By Kristina Pydynowski, AccuWeather senior meteorologist
March 25,2017, 5:28:30AM,EDT
Following mild weather during January and February, winter came back with a vengeance with plummeting temperatures in March. Will that trend continue into April?
The weather has done a complete flip from February to March in the Northeast.
Temperatures went from averaging 5 to 10 degrees Fahrenheit above normal in February to averaging 2 to 5 degrees below normal from March 1 to March 23.
February 2017 was the warmest February on record at New York City’s Central Park with an average temperature of 41.6 F, which was 6.4 degrees above normal.
Temperatures bottomed out at 14 F on March 5, which was colder than any February morning. February’s lowest temperature was 19 F.
In Boston, the highest temperature recorded in February (73 F) beat March’s warmest day so far by 10 degrees. That warm day in February will not be rivaled through the upcoming week.
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The Northeast will remain the battleground between stubborn cool air to the north and advancing mild air to the south.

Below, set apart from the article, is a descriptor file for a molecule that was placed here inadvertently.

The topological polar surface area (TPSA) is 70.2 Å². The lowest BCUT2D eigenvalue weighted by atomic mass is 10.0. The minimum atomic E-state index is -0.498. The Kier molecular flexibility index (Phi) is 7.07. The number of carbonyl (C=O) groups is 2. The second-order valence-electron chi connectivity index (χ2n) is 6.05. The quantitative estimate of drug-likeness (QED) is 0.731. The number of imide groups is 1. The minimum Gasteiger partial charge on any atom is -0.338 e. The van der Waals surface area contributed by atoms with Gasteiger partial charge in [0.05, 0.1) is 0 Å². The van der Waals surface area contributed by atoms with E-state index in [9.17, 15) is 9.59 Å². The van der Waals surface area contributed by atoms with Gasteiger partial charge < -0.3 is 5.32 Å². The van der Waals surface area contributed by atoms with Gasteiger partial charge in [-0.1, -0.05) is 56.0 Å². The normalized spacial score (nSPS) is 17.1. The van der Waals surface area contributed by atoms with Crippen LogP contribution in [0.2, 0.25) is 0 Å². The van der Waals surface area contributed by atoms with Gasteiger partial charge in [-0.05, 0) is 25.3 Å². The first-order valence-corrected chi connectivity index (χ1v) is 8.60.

Mild days will win out over cool days in the mid-Atlantic through next week, allowing average temperatures for March to rebound back closer to normal. However, rain will put a damper on outdoor plans at times.
However, near to below-normal temperatures will dominate New England and upstate New York through the end of March with occasional bouts of wintry weather creating slick travel.
Looking ahead to April, a repeat of the exceptional warmth from February is not expected for the Northeast nor will winter make frequent comebacks.
“While a good part of the country looks to be warm in April, especially from the southern Rockies and central and southern Plains to the Southeast, the corners will be the slowest to get that warmth, and that includes the Northeast,” AccuWeather Senior Meteorologist Joe Lundberg said.
The pattern is expected to “by and large prevent any really strong pushes of arctic air to make late-season stands,” Lundberg said.
However, a dip in the jet stream will loom over the Northeast most of the month.
“So that looks like a slow start to the growing season in New York and New England as a result,” Lundberg said.
But temperatures should not soar significantly above average.
“Frequent fronts and above-normal precipitation will keep temperatures in check,” Lundberg said.
Typical highs in early April range from the lower 40s in northern Maine to the middle 50s in New York City and Pittsburgh to the lower 60s in Washington, D.C.
Temperatures trend upward about 10 degrees by the end of the month.